The Morning a Writing Retreat Begins

There’s something special about the morning a writing retreat is about to begin. I woke up this morning with anticipation and focus, and everything on my future to-do list fell away. Sloughing off all the roles I play in life, the myriad ways my life splays out into the world, I am now focused on only one thing: holding space for deep transformation.

I love this sense of quiet and the steadiness rising through me. I’m entering sacred time. That’s a side benefit for me facilitating these writing retreats—the daily busy Laura steps away and I settle into a deeper, holding presence. There is only one thing I’ll be doing this week—and one thing only—and that’s rarely how my life is.

Today, there is just this retreat and the fourteen students who have chosen to take a week out of their lives to live in sacred community, to use writing to access their stories, their losses, their strengths, their grief, their laughter, their gratitude, and their inner resources. They have signed up for this retreat because they trust me and the process my co-teacher Evelyn Hall and I will be leading them through over the next seven days.

This retreat has a specific focus: “writing as a pathway through grief, loss, uncertainty and change.” As I sit here at my kitchen table before I get dressed and pick up Evelyn, before we drive out to Mount Madonna to meet the people we’ll have the honor of sheltering this week, I am already in awe of their courage. It takes a lot of bravery to sign up to face painful issues head on—to check a box that says, “Yes, I want to attend a grief retreat.” It takes courage for each and every participant to step out of their lives, to sink deep into their inner world, to process some of what they’re carrying.

Often people arrive at this retreat thinking they know what they’ll be focusing on during our week together, but often other issues arise as well. One of my favorite prompts at this retreat, after we’ve been writing together for a few days is, “Tell me about a lesser grief you’re carrying. Something you’ve lost that you haven’t been paying as much attention to.”

It’s amazing what comes up in response to that prompt.

You might assume that a grief retreat would be a week full of nothing but crying—and there certainly will be crying—but there will also be deep belly laughs, heartfelt connections, deep insights, and the blessed relief of not carrying life and its most challenging aspects alone.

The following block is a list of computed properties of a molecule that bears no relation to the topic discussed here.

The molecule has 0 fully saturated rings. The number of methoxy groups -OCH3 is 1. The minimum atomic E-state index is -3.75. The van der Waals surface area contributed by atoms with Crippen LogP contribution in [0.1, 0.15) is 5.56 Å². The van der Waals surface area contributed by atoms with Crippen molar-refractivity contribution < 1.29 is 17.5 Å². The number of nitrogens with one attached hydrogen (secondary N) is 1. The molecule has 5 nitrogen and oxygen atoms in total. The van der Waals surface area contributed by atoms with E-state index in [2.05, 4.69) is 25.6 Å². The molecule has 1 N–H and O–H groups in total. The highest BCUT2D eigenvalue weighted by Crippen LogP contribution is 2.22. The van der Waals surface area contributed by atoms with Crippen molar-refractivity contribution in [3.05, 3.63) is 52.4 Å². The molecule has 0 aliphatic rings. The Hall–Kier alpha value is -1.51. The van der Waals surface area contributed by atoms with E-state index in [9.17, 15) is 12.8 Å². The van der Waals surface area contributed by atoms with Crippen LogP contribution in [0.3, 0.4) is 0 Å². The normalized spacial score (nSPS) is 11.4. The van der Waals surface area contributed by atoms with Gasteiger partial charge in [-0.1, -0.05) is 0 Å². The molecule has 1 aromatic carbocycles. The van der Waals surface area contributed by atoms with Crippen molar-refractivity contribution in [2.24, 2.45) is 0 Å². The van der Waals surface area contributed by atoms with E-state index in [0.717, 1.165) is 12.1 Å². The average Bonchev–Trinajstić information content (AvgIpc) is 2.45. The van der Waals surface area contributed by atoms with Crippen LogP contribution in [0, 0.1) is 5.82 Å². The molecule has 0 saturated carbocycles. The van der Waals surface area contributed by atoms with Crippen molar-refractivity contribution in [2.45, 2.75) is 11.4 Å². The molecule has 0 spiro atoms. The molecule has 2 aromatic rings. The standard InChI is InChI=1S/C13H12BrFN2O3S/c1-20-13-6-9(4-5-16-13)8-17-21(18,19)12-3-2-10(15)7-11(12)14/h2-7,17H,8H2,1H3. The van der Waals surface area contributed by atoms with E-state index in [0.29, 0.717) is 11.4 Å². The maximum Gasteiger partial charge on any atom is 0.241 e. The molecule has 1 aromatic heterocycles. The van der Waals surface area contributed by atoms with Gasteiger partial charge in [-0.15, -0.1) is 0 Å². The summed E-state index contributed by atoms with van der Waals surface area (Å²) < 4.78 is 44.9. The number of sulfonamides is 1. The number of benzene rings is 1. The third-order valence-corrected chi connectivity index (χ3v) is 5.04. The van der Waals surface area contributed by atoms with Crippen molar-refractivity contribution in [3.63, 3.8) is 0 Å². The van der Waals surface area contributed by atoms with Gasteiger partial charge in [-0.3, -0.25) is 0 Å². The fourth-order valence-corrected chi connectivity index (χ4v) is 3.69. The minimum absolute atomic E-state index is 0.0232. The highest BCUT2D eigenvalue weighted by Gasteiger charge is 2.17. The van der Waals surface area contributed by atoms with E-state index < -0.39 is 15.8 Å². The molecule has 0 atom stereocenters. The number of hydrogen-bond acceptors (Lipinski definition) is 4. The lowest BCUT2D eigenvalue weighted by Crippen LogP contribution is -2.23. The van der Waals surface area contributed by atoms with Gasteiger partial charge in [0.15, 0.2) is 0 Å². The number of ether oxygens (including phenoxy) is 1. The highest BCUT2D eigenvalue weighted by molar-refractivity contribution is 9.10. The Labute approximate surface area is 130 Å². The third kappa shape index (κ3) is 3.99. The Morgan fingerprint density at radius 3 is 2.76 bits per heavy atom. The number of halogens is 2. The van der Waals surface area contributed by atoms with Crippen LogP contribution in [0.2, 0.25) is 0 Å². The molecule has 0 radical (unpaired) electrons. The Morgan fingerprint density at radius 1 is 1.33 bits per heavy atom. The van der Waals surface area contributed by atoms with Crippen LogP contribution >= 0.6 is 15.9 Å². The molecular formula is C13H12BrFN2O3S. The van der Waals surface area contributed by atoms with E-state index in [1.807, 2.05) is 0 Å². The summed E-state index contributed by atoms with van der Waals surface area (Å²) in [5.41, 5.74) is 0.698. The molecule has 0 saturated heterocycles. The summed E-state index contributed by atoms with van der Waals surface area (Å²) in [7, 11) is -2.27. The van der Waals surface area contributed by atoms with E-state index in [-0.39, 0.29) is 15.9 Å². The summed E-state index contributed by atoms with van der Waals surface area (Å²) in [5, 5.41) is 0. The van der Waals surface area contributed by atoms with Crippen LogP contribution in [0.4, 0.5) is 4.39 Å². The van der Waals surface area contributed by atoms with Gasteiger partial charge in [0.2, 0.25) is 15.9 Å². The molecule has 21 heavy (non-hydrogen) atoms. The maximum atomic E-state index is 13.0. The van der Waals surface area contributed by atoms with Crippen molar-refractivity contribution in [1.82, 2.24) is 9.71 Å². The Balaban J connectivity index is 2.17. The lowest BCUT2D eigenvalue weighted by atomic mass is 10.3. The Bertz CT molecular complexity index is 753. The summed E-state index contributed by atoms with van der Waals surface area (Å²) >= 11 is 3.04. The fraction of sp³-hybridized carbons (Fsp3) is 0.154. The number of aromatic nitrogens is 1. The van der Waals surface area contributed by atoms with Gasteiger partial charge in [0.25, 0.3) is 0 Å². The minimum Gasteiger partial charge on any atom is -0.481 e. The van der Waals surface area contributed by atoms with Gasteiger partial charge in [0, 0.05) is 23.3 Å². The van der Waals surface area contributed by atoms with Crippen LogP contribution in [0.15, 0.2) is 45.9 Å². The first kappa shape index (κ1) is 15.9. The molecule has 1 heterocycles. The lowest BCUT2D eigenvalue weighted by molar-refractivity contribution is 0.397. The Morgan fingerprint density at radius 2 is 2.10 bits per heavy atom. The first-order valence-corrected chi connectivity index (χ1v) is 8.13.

As I write these words, a giant mug of steaming English Breakfast tea in front of me, my car sits packed in the driveway full of everything we need to create a sacred container for the work to come. Over the next seven days, I’ll lead the group through a process with words and writing and Evelyn will build a living altar to hold our grief. She’ll offer guided meditations, poetry, and embodiment practices. I love the way we work together—different energies, different styles, but always intuitive, always flowing, always in synch with each other and the needs arising from the group in the moment—holding body, mind, and heart.

After months of preparation, our retreat is about to begin.

I’ll be sending posts from our retreat this week so you can have a peek inside what a sacred container for writing can be. Of course, I won’t share anything about anyone attending without their permission—but I will share some of the poems I read, the prompts I give, reflections as a teacher holding space, as well as the immense beauty of our site: Mount Madonna in Watsonville, California.

One thing I love to do at this retreat is put a series of quotes up on the wall with giant post-its as the retreat progresses. I love finding quotes that meet the energy of each session, giving people a reflection of the work we’re doing together. Here are a couple that I’ve selected for this week:

“You lose contact with love if you push grief away.”

–Tara Brach

“Sorrow teaches us how to love.”

–Rita Mae Brown

It’s time to finish my last-minute packing and pick up Evelyn. More from me to come.

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